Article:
Buying your first home is a huge milestone, but there will come a time when you will need to bid farewell to that first home. You could be looking for more space as you grow your family, or perhaps you have a new job and are relocating. Or maybe you just want a change of scenery. Whatever your reason for moving, choosing your new home comes with the question: “what should I do with my old property?” Should you sell your property or keep it as a rental investment?
Although most people will sell their home before moving into a new one, owning a rental property does come with its own benefits. Here are a few things you should consider when making the decision to sell or rent your property.
As always, you should consider your finances first. Renting or selling, which choice will generate a positive cash flow for you and the best financial outcome?
If you want to keep your home as an investment property, you will need to subtract all likely expenses to maintain the property from the income you will make from rent. This includes things like mortgage repayments, taxes, insurance, property management fees, repairs, and more. The ongoing income from your rental property will be associated with ongoing costs; however, this is a good strategy if your property is likely to appreciate over time.
On the other hand, if you want to sell your property, you will also need to account for fees such as conveyancing, marketing, styling, auction and agent’s fees. These will be one-off costs to accompany a one-off sale and may be a viable solution if you require an immediate cash injection.
If you are unsatisfied with the amount you’ve calculated, it is wise to hold onto your property until the market changes, and you can increase your return on your investment.
Your tax responsibility becomes much more complicated depending on whether you sell or rent your own home. For example, if you fully own your old home, any rental-related income you receive will be considered part of your taxable income. As such, you won’t be able to claim any tax deductions on your home loan interest as a property investor since you have already paid your loan off as an owner-occupier. On the other hand, maintaining a mortgage on your rental property allows you to negative gear it.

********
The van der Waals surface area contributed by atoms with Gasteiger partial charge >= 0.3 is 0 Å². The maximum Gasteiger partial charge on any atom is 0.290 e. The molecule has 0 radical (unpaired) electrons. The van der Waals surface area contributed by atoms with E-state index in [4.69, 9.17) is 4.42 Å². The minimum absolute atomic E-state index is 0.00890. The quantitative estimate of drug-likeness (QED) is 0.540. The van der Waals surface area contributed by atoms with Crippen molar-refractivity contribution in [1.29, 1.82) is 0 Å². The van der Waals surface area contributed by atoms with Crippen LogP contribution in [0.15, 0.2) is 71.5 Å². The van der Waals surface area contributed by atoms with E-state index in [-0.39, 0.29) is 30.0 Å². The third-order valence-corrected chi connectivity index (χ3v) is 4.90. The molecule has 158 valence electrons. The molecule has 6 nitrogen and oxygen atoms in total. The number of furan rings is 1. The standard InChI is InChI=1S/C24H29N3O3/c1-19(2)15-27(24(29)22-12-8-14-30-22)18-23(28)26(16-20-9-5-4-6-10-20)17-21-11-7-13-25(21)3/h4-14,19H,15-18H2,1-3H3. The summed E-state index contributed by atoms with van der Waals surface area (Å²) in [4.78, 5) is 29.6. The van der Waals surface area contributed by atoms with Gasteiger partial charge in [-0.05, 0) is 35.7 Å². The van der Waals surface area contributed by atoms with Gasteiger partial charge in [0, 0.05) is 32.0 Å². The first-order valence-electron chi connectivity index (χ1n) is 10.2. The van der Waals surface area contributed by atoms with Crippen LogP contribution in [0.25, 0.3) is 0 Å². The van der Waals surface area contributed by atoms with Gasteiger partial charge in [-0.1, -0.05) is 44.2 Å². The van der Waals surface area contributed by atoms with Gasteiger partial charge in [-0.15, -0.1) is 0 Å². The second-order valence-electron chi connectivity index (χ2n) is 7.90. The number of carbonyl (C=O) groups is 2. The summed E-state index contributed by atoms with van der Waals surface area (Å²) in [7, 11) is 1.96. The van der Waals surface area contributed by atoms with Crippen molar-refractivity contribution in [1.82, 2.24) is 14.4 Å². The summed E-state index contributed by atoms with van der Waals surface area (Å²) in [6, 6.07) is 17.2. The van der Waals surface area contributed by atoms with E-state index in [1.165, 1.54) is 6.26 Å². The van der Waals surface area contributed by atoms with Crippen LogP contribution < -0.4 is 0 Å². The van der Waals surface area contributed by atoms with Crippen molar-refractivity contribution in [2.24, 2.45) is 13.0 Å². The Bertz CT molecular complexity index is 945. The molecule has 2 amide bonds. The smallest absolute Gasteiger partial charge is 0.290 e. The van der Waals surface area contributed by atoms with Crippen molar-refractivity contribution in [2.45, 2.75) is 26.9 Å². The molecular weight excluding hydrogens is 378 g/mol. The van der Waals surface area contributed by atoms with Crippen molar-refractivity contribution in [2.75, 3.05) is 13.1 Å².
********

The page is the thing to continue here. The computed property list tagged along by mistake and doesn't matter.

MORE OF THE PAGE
Tax is a complex matter and one that needs to be handled correctly, so it’s best to speak with a qualified tax advisor or accountant in these situations. Your advisor will be able to help you minimise your tax liability and explain how factors like capital gains tax and land tax will apply to you.
While the tax implications and financial considerations or selling vs renting your property are important, emotions cannot be ignored either. Selling your family home or the first house you ever lived in can be an emotional experience. On the other hand, some landlords can find it difficult renting out their house to a complete stranger.
Being a landlord also comes with its own stressors and responsibilities such as sourcing tenants, keeping informed of your legal responsibilities, and resolving any issues your tenants may be experiencing, such as maintenance and repair – all the while maintaining an adequate cash flow. However, if you invest in an experienced and capable property manager, most (if not all) of these responsibilities will be taken off your plate.
Here at Wills Property, we boast a range of property management services dedicated to helping you achieve the result you want. Call us today or browse our range of properties available for inspection.